When Sage Usher enrolled at St. Michael’s College School a couple of years ago, he was a little unsure about the whole Jew-in-the-Roman-Catholic-school thing.
He’d been bar mitzvahed in Israel and came from a line of proud Jewish athletes.
It turns out, the religious aspect of the school curriculum was a take it or leave it proposition – which he left – and he was able to concentrate on the main reason he was there in the first place, playing basketball.
It’s a game he’s been pretty good at for a number of years and earlier this month, he helped the school’s Varsity Blue Raiders cap off a 47-2 season with a 47-38 overtime win against their arch rivals, Father Henry Carr Crusaders, to capture the OFSAA gold medal.
“It was close,” Usher said of the final, which left the Blue Raiders tops in Canada among high schools. “They were leading for most of the game. We took the lead in the fourth” but Henry Carr sunk a couple of threes in the final minute to send it to extra time. They attempted a “Hail Mary” buzzer-beater, but it was an air ball that missed the basket completely but which frayed a lot of nerves on the court. “It was a nail-biter,” Usher said.
In OT the Blue Raiders shut the door tight; all season long, the team had worked on its defence and it paid off in extra time, when they denied their rivals even a single point.
Usher won’t say the final was pre-ordained, but all year long Henry Carr was the only team in Canada that really gave them any trouble. During their earlier matchup at the St. Michael’s/Nike 53rd Annual Tournament, St. Mike’s was down 16 to Henry Carr, “but we came back to win,” Usher said.
“It was meant to be, to play them in the final,” he added.
The Blue Raiders have been one of the city’s best teams for a while, but it was a mid-winter tournament in Florida that really gave the guys confidence for the season, Usher said.
The Blue Raiders aheaded down to Orlando to participate in the Great Florida Shootout, an event that attracted teams from Florida, Georgia, Louisiana, Tennessee and themselves.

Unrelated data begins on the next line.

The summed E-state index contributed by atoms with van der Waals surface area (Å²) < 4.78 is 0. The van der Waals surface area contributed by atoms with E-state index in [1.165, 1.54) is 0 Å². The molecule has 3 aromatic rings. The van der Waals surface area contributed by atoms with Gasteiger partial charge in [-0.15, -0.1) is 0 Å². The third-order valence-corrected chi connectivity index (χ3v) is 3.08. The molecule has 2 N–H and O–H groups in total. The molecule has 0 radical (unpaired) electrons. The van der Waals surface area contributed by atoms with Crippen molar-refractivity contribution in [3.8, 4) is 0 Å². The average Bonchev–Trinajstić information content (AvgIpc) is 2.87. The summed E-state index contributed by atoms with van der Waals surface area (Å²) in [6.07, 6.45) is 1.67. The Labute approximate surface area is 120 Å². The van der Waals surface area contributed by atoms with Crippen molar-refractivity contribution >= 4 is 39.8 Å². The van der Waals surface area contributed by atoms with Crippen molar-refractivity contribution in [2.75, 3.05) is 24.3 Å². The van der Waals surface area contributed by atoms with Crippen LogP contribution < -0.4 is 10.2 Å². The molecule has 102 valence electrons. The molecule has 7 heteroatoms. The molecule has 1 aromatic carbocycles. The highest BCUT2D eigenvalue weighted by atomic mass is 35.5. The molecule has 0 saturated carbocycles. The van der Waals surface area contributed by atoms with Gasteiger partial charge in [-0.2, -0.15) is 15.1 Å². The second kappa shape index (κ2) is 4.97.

They knocked off some pretty good teams and ended up losing to a team from Atlanta in the final, Usher said. “That gave us a lot of confidence the rest of the year. We knew we could compete with anybody after that.”
The Blue Raiders are loaded with basketball talent, he explained. There are so many good players that the coach changes players much like they do in hockey, rolling two lines of five.
As for himself, as a six-foot-three shooting guard, Usher can boast a pretty good three-point shooting percentage; he also attributes his success to his knowledge of the game, “playing in the flow of the game,” (not forcing anything, making safe plays) and his competitive spirit.
Prior to enrolling at St. Mike’s, he attended Crescent School where as a Grade 9 student, he was asked to play on the varsity team with kids in Grades 11 and 12.
Even before that, in Grade 8, he played for the BJCC Blue Devils (apparently recruiting a Blue Devil was not against St. Mike’s policy). Last year, that team finished fifth in the province among rep teams.
Though his high school season may now be over, basketball continues. This summer, he’ll be part of the under-19 Canadian team at the Maccabiah Games in Israel. He’s hoping to complete something his zaide, David Usher, couldn’t. David had been named to the Maccabiah wrestling team, but for financial reasons, the team was not able to participate.
Sage’s dad, Martin, had attended the opening ceremonies at the Maccabiah Games and he described the pageantry and the atmosphere of the event – in which athletes from around the world march into a packed stadium – as “amazing,” Sage said.
Those stories were big motivators for him to try out for the team. “That’s the reason you want to go,” he said. “It’s the way they talked about it.”